When I was growing up in the U.S. in the 1960’s, the ‘self help’ section didn’t exist. There were ‘do-it -yourself’ books, such as ‘Sewing for Beginners” (which I owned and used) and “How to Take Care of Your Automobile” (which I bought but never read). But then the “Me Generation” wasn’t a noun yet, either.
But things change and these are different times. There’s no end to the opportunities to focus on yourself toward the self-improvement goal. And yet, no matter how much my self tries to improve, the old thoughts persistently pop up.
It’s another holiday season and I find myself, again, feeling like an outsider. Social media has had a seismic impact on the social isolation that many of us with chronic health conditions experience. You can go on Twitter (I’m @WorkWithIllness – follow me — and let me know who you are), Facebook (ciCoach.com) , forums (WegoHealth is one site ) to find like-minded/like-bodied people.
But this doesn’t replace the person-to-person conversation for me, the kind of talk that happens when you put an idea out there and the other person listens and explores with you. This week, following Thanksgiving, as each of my clients started our meetings focusing on the holiday and the negative feelings it brought up for them, I was reminded of the power of conversation and exploration.
I’m sharing highlights (with their permission). There’s a a theme here. Does it resonates with you, as it does for me?
Her: “Why do people write on Facebook that they count their blessings that they have their health? Does that mean I’m not blessed?”
Me: “Maybe that’s the only thing their grateful for. How about you — what are you grateful for?” (She decided to create a list.)
Her: “This year I ignored Thanksgiving. I can’ t be with my family. They don’t get why I’m still sick and treat me so badly!”
Me: “Do you think you felt better or worse about the day with that decision?” (Unsure – but she felt proud that she figured out a way to take charge rather than only feel like a victim.)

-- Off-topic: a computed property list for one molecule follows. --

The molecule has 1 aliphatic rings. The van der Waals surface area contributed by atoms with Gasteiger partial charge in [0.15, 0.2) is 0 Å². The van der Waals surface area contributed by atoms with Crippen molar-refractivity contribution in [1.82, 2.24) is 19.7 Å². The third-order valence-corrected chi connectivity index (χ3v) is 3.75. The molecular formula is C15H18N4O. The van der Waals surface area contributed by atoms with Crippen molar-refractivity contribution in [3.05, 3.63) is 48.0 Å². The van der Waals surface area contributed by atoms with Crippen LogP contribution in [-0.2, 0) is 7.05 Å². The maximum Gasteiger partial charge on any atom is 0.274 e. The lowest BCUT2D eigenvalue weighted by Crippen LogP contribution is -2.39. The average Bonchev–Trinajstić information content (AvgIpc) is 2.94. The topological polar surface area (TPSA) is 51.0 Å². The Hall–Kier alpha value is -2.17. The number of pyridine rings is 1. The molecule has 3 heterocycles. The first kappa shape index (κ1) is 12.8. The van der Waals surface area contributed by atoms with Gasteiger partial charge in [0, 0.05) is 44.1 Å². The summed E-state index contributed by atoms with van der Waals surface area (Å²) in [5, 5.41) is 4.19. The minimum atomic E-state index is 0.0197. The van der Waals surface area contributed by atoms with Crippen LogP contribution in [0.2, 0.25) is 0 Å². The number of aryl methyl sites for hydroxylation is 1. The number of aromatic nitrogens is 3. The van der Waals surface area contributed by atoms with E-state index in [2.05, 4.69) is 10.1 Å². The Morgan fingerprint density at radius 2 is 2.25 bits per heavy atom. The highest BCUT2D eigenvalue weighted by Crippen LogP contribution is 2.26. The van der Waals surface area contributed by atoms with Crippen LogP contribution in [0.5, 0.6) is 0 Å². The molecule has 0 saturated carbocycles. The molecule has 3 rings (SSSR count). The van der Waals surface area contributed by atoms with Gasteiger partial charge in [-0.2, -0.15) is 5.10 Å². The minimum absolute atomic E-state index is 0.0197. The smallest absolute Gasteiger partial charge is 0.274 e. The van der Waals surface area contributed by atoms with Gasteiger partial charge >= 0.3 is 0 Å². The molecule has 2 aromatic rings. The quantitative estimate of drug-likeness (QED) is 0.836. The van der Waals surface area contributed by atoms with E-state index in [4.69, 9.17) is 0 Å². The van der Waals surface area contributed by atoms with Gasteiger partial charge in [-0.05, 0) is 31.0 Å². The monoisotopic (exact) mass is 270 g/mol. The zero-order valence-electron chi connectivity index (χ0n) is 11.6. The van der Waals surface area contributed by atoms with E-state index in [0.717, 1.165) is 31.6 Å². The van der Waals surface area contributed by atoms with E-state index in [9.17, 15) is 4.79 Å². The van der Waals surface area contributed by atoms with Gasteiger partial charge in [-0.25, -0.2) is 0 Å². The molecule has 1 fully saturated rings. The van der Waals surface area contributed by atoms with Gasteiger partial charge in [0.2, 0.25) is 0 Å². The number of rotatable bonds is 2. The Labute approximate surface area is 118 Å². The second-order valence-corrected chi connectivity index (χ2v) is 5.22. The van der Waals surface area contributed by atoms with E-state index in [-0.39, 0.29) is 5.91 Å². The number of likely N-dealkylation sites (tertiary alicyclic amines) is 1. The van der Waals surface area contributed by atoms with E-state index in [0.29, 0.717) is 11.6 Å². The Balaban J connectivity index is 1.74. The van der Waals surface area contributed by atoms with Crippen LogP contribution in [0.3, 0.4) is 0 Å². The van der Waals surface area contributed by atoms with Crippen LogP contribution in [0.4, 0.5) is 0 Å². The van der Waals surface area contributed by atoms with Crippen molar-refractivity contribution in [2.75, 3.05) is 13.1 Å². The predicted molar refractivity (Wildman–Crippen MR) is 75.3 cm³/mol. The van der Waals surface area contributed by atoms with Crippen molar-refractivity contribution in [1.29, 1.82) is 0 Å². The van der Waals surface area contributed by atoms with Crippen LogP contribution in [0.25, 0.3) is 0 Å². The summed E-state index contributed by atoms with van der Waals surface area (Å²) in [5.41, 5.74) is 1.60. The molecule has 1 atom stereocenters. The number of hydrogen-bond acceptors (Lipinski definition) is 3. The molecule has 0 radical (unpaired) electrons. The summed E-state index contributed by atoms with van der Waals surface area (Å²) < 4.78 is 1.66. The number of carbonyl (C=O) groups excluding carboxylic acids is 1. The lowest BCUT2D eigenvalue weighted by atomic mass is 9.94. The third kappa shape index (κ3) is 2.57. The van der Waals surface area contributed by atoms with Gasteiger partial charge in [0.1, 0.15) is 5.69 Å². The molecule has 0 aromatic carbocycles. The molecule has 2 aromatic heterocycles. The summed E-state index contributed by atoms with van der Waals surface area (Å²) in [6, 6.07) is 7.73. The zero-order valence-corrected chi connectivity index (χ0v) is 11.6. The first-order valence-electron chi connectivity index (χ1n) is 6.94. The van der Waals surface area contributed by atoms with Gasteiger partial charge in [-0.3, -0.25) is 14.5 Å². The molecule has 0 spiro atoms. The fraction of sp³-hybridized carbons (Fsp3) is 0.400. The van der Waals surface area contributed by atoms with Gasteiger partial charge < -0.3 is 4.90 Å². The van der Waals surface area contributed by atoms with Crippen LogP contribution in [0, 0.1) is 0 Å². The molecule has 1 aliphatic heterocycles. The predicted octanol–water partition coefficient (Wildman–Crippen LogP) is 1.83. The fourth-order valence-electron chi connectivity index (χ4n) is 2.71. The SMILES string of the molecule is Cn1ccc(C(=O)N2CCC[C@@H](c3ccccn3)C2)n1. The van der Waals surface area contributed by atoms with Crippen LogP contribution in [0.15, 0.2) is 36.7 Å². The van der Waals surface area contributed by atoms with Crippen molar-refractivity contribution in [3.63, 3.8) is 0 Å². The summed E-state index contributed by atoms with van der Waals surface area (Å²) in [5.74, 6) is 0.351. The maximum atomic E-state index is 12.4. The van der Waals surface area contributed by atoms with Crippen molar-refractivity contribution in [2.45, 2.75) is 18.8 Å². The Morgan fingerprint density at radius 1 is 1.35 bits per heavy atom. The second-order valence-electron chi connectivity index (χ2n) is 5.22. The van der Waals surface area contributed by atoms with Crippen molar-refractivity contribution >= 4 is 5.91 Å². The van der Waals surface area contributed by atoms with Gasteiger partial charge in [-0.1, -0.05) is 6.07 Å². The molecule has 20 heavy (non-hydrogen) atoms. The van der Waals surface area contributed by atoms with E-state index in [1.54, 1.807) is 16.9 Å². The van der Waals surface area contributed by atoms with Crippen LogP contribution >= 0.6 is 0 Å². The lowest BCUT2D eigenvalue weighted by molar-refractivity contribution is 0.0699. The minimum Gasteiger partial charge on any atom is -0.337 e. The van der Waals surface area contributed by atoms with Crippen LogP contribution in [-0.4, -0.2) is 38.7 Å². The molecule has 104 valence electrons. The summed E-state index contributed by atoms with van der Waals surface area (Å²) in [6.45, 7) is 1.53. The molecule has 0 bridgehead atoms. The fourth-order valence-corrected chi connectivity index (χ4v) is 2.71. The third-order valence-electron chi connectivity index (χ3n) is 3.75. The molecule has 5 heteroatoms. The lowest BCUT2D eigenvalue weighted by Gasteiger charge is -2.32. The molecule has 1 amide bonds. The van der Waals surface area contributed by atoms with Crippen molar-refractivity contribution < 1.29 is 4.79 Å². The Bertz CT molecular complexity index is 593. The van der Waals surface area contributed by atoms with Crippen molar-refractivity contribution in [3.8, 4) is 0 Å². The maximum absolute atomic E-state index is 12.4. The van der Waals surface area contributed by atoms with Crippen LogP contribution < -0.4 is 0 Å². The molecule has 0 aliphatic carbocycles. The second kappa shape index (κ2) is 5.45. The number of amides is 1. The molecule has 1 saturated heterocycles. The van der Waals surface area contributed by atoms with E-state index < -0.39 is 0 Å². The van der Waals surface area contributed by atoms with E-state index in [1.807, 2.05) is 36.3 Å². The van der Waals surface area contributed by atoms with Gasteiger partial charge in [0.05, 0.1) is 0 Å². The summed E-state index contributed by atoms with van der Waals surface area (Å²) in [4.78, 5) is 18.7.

Him: “I refuse to spend my time telling people that I hope they have a happy holiday. I’m not happy and the holidays aren’t going to make me happy. But what should I say?”
Me: “I don’t know. What would you be happy to say?” (Laughter!)
These conversational snippets weren’t magical or life changers. This kind of exploring can ease the pain and lighten the load. It’s easy to feel different when you live with difficult health and that difference translates into self- dislike, even loathing. When you share your thoughts with someone who doesn’t judge and ‘gets’ what you experience, you feel less isolated. Most importantly, these conversations can encourage you to be more expansive and you use a different lens.
A good coach or a therapist can do that for you. A partner or friend can do it, too, if they’re skilled in listening, supporting and exploring. But if you’re feeling what I’ve described, I urge you to give yourself a break. Particularly at this time of year, when the expectations are so high for you to be joyous and grateful, make sure you find a place to get what you need. I hope it helps you to feel a little less alone.